Information ecology (IE) refers to “a system of people, practices, values, and technologies in a particular local environment” (Nardi & O’Day, 1999). Viewing our network of growers, educators, and scientists through this “ecosystem” lens will help researchers develop strategies to more effectively support cover crop adoption and management.
As agriculture increasingly relies on technology to improve its sustainability and efficiency, it is more urgent than ever to bridge the gap between the complex data produced by researchers and the clear, trustworthy information that growers need. Our social science team seeks to understand how information flows throughout our research network, and to measure change over time as a means to understand the effectiveness of our communication and outreach. We are using a dynamic, mixed-methods approach to data collection that includes surveys, card sorts, interviews, and network analysis. Our social science team is made up of three key teams looking at different aspects of the agricultural information ecosystem.
Dr. Marilyn E. Swisher at the University of Florida will lead grower think-tank sessions to understand how our science is relevant to what growers are seeing in their operations. Information gathered in these sessions will also provide feedback, which can help to inform future cover crop research projects.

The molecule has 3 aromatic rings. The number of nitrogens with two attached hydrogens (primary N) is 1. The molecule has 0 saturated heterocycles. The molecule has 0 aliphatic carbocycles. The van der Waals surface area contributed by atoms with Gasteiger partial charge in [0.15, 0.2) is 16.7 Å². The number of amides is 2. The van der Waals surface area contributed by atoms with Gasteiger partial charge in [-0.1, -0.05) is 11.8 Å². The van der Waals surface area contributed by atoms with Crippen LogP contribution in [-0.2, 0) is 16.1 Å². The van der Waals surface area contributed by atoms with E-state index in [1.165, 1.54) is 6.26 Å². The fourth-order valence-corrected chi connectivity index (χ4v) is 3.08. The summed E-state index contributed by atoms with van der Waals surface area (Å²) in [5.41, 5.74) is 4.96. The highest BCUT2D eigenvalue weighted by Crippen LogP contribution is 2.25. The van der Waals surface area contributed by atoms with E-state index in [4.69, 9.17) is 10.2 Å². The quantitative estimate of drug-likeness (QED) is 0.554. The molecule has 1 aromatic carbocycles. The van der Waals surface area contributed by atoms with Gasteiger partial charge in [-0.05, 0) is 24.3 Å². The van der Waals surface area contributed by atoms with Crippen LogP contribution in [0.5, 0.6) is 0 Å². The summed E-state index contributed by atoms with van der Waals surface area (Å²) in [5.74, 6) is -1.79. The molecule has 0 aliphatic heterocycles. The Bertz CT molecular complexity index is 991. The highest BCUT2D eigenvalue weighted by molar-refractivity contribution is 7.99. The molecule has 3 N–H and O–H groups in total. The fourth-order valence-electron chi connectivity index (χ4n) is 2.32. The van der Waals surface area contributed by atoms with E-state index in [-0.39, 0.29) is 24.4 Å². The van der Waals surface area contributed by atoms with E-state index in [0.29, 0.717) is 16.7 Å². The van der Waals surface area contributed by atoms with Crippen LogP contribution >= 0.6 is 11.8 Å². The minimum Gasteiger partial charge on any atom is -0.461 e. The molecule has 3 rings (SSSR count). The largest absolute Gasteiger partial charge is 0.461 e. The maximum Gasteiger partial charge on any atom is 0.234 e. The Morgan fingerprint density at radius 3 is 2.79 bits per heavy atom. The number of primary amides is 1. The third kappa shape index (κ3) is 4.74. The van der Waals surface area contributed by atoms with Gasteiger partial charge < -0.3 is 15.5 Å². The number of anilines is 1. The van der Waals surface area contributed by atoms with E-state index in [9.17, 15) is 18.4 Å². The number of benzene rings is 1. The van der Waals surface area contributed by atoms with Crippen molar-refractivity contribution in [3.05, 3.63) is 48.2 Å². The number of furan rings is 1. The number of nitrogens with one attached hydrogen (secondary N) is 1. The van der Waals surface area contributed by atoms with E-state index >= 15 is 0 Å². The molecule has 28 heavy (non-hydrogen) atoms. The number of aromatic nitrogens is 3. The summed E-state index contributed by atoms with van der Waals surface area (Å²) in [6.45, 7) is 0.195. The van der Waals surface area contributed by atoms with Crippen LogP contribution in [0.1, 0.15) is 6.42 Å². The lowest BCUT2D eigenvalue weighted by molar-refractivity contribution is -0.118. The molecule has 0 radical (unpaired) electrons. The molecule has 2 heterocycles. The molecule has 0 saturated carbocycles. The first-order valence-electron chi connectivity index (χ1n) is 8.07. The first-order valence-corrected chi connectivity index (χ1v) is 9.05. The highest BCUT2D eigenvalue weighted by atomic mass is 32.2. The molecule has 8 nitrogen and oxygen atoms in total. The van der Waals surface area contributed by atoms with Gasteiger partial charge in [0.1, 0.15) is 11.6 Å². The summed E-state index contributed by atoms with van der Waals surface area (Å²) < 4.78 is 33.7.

Dr. Jennifer Jo Thompson at the University of Georgia leads the team conducting in-depth mixed-methods research (e.g., forced-rank card sort, semi-structured interviews, and participant observation) with growers and other cover crop stakeholders to characterize the attitudes, values, and priorities that impact cover crop adoption. This work will support the development of outreach strategies tailored to address growers’ priorities.
Dr. Meredith Niles at the University of Vermont will survey growers who have participated in our on-farm project, as well as random non-participant farmers in PSA states, to understand what trusted sources growers rely on to get information to improve their operations. Determining where growers are getting their information from will help the entire PSA team develop effective communication strategies to make sure growers are getting the most up-to-date and relevant information of interest.